Monday, August 19, 2019

Tomatoes (plus eggs) p. 2

My family ended up with one to many egg cartons recently, so I decided to make use of our grocery error and combine it with our great supply of tomatoes. What first came to mind was a quiche or a fritatta, but then I remembered a Chinese dish, tomato-egg, that a friend of mine made once. It was for Chinese new year, and everyone brought something they made; I simply helped my roommate make Cantonese style soup, since I had just begun learning her way of cooking. Now I consider myself an advanced beginner, if that's possible, and would happily choose authentic Chinese food for the rest of my life if I had to pick just one cuisine. 

Notes: For this simple dish, it is best to use larger, meatier tomatoes, so they hold up during cooking. I made it in single-serve size, but this is easily tripled if you're serving more.

Tomato-Egg, adapted from NYT Cooking
 First, cut and remove seeds from tomatoes.
 Whisk one egg with 1/2 tsp sesame oil, salt. 
In a separate bowl, combine 1/4 tsp cornstarch with 2 tsp water, then stir in 2 tsp ketchup.
 Heat up some oil in a medium pan, and fry a handful of green onions, leaving some to garnish. When slightly browned, add egg mixture and stir to cook into a soft scramble. Remove from pan, back into the bowl.

Cook minced ginger in hot pan until fragrant, then add tomatoes. Cook until juices start to form, then pour in ketchup mixture, stirring well to combine. Put eggs back in to complete cooking, and salt to your taste. 

 Plate and garnish with remaining onions.
 I also fried up some mushrooms and spinach as a side dish. I highly recommend eating it with some steaming fresh rice.

Recipe: Chinese Tomato-Egg
Yield: 1 serving

3-4 medium tomatoes
1 egg
1/2 tsp sesame oil
1/4 tsp salt, plus more to taste
1/4 tsp cornstarch
2 tsp ketchup
1 green onion
2 tsp minced ginger

Directions:
Whisk egg with salt and oil. In separate bowl, mix water, cornstarch, and ketchup until smooth. Heat up a medium skillet with 1-2 tsp oil, then fry a handful of the green onions until slightly brown. Pour in egg, stirring and cooking until forming a soft scramble. Remove from pan and set aside. Fry minced ginger until fragrant, then add tomatoes and cook until juices start to form. Pour in ketchup mixture, and stir well to combine. Add eggs back into pan and finish cooking, about 1 minute. Salt to taste. Plate and garnish with remaining onions.

Hope you enjoy this little recipe ! 
If you had to choose, what cuisine would you eat for the rest of your life ?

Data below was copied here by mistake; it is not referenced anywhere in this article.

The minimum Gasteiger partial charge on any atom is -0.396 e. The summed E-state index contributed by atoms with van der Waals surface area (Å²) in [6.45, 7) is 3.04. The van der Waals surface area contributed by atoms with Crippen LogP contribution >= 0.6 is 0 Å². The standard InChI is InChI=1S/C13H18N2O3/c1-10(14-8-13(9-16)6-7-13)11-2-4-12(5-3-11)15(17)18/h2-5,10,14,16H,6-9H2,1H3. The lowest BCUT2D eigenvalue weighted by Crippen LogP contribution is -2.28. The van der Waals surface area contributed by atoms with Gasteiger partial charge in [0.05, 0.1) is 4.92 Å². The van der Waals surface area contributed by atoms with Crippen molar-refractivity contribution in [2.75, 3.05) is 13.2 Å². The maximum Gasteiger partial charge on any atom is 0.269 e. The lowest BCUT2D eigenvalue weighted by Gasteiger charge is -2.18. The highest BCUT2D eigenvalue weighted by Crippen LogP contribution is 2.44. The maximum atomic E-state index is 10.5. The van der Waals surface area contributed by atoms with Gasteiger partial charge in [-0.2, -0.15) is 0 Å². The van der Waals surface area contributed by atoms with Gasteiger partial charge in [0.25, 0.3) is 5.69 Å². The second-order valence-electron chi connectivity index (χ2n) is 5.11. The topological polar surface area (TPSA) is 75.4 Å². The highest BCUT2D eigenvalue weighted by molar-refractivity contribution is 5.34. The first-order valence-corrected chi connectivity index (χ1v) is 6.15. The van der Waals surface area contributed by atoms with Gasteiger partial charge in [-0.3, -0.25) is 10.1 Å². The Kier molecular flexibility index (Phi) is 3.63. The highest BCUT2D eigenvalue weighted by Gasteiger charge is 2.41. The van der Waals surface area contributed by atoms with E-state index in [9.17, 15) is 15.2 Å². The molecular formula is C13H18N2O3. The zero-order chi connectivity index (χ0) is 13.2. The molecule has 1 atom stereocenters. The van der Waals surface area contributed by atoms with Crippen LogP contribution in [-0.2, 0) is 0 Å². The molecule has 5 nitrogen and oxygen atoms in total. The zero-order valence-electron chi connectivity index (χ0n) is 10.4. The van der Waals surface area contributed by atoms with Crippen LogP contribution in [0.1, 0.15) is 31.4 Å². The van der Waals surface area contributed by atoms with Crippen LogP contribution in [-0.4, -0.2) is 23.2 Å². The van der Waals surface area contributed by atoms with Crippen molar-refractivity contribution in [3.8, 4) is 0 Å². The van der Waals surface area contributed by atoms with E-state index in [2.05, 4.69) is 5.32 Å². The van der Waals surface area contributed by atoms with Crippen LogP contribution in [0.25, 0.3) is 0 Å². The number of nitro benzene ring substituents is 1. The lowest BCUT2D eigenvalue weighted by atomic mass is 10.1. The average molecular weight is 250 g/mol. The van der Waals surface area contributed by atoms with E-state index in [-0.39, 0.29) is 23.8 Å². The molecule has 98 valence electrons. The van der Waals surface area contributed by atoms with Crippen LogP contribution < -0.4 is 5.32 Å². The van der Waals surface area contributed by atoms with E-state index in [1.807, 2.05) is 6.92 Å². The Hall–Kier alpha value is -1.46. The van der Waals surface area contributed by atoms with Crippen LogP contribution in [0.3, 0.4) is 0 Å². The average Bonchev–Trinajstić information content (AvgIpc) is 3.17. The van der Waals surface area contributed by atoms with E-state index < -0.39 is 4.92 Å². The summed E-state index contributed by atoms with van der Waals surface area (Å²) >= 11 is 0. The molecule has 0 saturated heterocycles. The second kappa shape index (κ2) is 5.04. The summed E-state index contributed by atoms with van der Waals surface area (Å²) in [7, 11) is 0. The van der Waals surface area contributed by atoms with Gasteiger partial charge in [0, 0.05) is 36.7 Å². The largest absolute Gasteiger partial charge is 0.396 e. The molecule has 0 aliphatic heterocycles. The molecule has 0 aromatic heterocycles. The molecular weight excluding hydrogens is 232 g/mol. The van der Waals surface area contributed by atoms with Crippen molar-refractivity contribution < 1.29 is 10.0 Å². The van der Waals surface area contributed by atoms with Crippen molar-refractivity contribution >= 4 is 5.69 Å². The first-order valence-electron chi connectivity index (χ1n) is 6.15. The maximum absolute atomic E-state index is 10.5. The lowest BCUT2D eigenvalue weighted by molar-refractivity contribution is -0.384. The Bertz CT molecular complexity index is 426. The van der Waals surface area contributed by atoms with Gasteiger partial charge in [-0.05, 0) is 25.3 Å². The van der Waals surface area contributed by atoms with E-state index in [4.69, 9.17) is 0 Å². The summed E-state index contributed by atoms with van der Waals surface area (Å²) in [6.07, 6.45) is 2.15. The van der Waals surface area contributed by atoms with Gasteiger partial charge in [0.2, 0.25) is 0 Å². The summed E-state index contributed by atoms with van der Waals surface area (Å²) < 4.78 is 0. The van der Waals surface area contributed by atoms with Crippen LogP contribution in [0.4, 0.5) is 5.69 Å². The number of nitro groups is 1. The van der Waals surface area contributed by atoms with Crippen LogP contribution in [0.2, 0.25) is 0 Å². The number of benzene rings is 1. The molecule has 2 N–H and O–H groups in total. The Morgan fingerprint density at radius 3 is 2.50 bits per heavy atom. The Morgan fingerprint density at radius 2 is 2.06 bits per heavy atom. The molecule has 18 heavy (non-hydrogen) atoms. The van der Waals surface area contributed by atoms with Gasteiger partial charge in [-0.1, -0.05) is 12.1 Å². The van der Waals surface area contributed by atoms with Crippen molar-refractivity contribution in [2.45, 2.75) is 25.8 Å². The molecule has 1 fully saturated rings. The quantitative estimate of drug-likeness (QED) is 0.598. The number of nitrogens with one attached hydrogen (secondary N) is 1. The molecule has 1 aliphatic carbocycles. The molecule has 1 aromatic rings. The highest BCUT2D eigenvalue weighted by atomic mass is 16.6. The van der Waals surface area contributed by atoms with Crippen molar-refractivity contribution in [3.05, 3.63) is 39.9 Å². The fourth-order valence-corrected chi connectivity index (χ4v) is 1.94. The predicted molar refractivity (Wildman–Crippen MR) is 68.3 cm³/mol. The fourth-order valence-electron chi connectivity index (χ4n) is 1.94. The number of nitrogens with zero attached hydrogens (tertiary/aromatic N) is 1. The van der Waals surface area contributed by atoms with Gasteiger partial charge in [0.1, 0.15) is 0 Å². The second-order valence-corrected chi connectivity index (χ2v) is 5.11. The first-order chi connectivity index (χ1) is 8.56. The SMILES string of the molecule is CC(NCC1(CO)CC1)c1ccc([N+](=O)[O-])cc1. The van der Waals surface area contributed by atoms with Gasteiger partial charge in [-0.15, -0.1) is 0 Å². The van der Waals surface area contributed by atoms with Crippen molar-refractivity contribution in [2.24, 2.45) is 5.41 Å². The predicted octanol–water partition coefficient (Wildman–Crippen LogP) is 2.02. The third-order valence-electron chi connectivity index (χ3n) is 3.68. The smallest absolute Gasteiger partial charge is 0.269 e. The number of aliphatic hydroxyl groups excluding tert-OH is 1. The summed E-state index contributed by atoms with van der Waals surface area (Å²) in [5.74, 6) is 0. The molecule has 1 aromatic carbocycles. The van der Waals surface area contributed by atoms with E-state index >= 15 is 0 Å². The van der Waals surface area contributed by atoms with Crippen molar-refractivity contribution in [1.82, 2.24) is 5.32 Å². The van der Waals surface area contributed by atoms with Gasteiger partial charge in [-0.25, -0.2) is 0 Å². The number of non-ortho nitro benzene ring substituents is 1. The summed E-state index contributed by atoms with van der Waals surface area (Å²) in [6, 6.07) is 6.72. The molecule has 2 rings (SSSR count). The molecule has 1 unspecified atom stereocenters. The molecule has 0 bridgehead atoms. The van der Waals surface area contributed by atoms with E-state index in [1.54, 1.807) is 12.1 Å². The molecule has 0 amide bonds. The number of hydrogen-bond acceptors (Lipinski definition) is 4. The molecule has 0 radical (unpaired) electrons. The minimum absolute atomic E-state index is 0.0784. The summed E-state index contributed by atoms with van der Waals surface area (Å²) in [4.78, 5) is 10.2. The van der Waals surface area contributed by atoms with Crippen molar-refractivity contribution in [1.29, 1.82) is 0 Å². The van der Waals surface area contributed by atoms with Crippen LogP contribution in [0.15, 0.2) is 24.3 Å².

Taylor

Tuesday, August 13, 2019

Tomatoes, p.1

As promised, here is a first, staple recipe for you featuring tomatoes, the glowing red summer fruit. 


My family's favorite way to eat them by all means is fresh salsa. Besides all the tortilla chips involved, I think it might be the healthiest snack that my family (myself included) will finish a medium-size bowl full. We'll eat is as topping to meats or salads, sometimes simply on its own.


First, chop your tomatoes. This is the messiest part; if you prefer less seeds, then remove them right after you cut them in half. My tomatoes were all different sizes, so as approx. measurement, I decided to stop at about 1 1/2 cup.


Chop your onion finely, as raw onion is very potent and difficult to eat in large portions.


Slice about 1/2 medium jalapeno, for mild spice. For spicy, slice 1 medium. 


Add the cilantro, and admire the colors.


Add juice of 1 and 1/2 limes, then salt and pepper to taste.


 Stir it all up, and it's ready to serve.


Recipe: Tomato Salsa
Yield: 2 cups

1 1/2 cups chopped fresh tomatoes
(about 1 1/2 lbs.)
1/4 medium onion (red or white)
1/2 jalapeno
1/4 cup chopped cilantro
juice of 1 1/2 limes
salt and pepper to taste

Mix all ingredients in a medium bowl. Eat with fresh tortilla chips!

What's beautiful about salsa is that you could easily have all these ingredients growing in your garden during the summertime. I only had the tomatoes and the limes, but with some foresight, and a patient love for salsa, it is certainly possible, and open for experimentation. If you have fruit trees like peach or mango, I bet that would make delicious alternatives for tomato.
What salsa flavors would you make?


Taylor

Monday, August 12, 2019

Hello From Your Zone 10 Locals

We are civilized people, so let's begin with introductions. I'm from Zone 10 in Southern CA, and have an unusually spacious backyard where we grow various fruits and vegetables.

We have fuji apples, which will likely be ripe towards September,


a lime bush full of nearly ripe limes,

a black walnut tree,

avocado tree,

green grapes,

a prolific little strawberry plant,

rosemary shrub (a child of the grand forest it once was),

parsley,

mint,

basil,

and oh so many tomatoes. 

Tomatoes are currently the most bountiful produce in the garden, having taken over two planter boxes, a few feet long area next to our back wall, and a section next to the sidewalk. Therefore, my first recipes here are starring tomatoes, either at the focus or as a foundation. I also plan on taking experimental routes, and finding ways to preserve, since I doubt we will be able to eat most of them in time.

The other produce I've found, hanging into the alleyways, is as follows:

3 Fig trees, all unripe
Persimmons, unripe
Oranges, unripe
Olives, green
Lemons, some ripe
Red grapes, very ripe


Since only the grapes were ready, I will also focus a post on those. 

Happy to begin!


Taylor